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ASEAN Agriculture Visa: Risks and Vulnerabilities

ASEAN Agriculture Visa: Risks and Vulnerabilities


ASEAN Agriculture Visa: Risks and Vulnerabilities

After years of delaying pressure from the Australian National Party and the farm lobby, Prime Minister Scott Morrison has finally decided to negotiate a new work visa. This agriculture visa will be targeted towards employees from the ASEAN countries. The applications will likely come in from early November 2021 or even early 2022. The demand for this visa has been witnessed for many years. However, since a similar visa, available in the U.S., had miserably failed, the Australian officials were wary of creating a similar visa. In fact, after a brief trial, the officials had to ban the visa.

The farm lobby may be willing to accept protections for workers that do not involve significant costs to employers, such as an English language testing requirement paid for by visa applicants. English language skills provide a small degree of protection in terms of occupational health and safety risks — such as being able to read warning labels on farm chemicals and machinery — and give workers greater negotiating power. English language skills also help employers communicate with visa holders.

Employers will insist that ASEAN workers cover the costs of travel to, from and within Australia, as is the case with working holiday visas. Reports of employers forcing workers to pay inflated charges for accommodation are common and need to be addressed.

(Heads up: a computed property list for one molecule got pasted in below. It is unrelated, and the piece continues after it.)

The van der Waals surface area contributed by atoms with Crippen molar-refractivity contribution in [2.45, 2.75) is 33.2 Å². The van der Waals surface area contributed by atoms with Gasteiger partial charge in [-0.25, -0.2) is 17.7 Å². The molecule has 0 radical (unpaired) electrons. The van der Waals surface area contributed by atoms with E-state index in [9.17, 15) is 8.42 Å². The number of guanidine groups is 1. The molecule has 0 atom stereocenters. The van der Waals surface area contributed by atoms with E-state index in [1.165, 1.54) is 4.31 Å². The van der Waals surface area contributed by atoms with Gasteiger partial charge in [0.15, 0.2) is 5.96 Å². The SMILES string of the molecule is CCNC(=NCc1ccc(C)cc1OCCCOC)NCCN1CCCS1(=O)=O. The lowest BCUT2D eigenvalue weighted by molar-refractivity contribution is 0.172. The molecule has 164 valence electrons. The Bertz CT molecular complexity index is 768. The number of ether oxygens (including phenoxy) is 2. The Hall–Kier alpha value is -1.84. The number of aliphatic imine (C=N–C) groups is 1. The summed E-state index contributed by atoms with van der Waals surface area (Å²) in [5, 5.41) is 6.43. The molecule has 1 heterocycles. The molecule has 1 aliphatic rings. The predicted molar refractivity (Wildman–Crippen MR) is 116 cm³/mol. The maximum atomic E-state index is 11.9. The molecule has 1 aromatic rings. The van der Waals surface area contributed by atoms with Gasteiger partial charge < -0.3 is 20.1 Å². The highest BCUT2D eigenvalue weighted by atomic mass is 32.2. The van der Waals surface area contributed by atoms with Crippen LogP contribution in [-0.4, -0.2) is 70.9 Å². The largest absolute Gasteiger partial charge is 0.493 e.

The opportunities of the agriculture visa are likely to attract labour-hire companies. Experience both in Australia and overseas shows that the involvement of labour-hire companies leads to greater exploitation. Strong regulations for both labour-hire companies and employers who are permitted to employ agriculture visa holders are essential. the government should disqualify employers who have exploited workers or used undocument

The government should disqualify employers who have exploited workers or used undocumented labour — including unsuccessful asylum seekers — from employing agriculture visa holders. This may help put downward pressure on the massive labour trafficking scam of providing farmworkers under the guise of asylum applications. The government should also exclude employers who have had a large number of complaints lodged against them with the Fair Work Ombudsman.